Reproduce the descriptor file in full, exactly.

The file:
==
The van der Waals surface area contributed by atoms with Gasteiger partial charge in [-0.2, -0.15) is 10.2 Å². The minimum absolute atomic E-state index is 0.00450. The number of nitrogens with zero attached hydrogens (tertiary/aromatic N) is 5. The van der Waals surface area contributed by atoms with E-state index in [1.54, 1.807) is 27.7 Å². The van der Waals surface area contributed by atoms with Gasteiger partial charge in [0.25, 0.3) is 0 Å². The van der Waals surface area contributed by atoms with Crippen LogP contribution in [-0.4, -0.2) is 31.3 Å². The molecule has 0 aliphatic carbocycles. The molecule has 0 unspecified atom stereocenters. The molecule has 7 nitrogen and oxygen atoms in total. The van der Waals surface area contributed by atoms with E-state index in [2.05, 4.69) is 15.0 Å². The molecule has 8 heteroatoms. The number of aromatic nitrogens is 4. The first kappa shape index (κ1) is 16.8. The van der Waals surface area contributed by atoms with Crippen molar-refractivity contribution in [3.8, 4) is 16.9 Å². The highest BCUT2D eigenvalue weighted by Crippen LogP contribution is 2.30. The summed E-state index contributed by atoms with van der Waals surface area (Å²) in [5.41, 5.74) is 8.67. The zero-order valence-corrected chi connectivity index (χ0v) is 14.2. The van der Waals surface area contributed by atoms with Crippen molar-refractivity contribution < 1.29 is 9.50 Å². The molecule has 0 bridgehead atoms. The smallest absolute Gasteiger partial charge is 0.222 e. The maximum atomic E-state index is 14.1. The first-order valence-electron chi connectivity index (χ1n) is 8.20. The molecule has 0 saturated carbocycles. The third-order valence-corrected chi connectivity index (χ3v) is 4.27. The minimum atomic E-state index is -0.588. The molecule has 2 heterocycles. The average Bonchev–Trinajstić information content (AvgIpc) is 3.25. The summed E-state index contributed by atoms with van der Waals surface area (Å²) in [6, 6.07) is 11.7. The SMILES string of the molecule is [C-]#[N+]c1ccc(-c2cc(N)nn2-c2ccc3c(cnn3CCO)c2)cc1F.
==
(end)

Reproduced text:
The van der Waals surface area contributed by atoms with Gasteiger partial charge in [-0.2, -0.15) is 10.2 Å². The minimum absolute atomic E-state index is 0.00450. The number of nitrogens with zero attached hydrogens (tertiary/aromatic N) is 5. The van der Waals surface area contributed by atoms with E-state index in [1.54, 1.807) is 27.7 Å². The van der Waals surface area contributed by atoms with Gasteiger partial charge in [0.25, 0.3) is 0 Å². The van der Waals surface area contributed by atoms with Crippen LogP contribution in [-0.4, -0.2) is 31.3 Å². The molecule has 0 aliphatic carbocycles. The molecule has 0 unspecified atom stereocenters. The molecule has 7 nitrogen and oxygen atoms in total. The van der Waals surface area contributed by atoms with E-state index in [2.05, 4.69) is 15.0 Å². The molecule has 8 heteroatoms. The number of aromatic nitrogens is 4. The first kappa shape index (κ1) is 16.8. The van der Waals surface area contributed by atoms with Crippen molar-refractivity contribution in [3.8, 4) is 16.9 Å². The highest BCUT2D eigenvalue weighted by Crippen LogP contribution is 2.30. The summed E-state index contributed by atoms with van der Waals surface area (Å²) in [5.41, 5.74) is 8.67. The zero-order valence-corrected chi connectivity index (χ0v) is 14.2. The van der Waals surface area contributed by atoms with Crippen molar-refractivity contribution < 1.29 is 9.50 Å². The molecule has 0 bridgehead atoms. The smallest absolute Gasteiger partial charge is 0.222 e. The maximum atomic E-state index is 14.1. The first-order valence-electron chi connectivity index (χ1n) is 8.20. The molecule has 0 saturated carbocycles. The third-order valence-corrected chi connectivity index (χ3v) is 4.27. The minimum atomic E-state index is -0.588. The molecule has 2 heterocycles. The average Bonchev–Trinajstić information content (AvgIpc) is 3.25. The summed E-state index contributed by atoms with van der Waals surface area (Å²) in [6, 6.07) is 11.7. The SMILES string of the molecule is [C-]#[N+]c1ccc(-c2cc(N)nn2-c2ccc3c(cnn3CCO)c2)cc1F.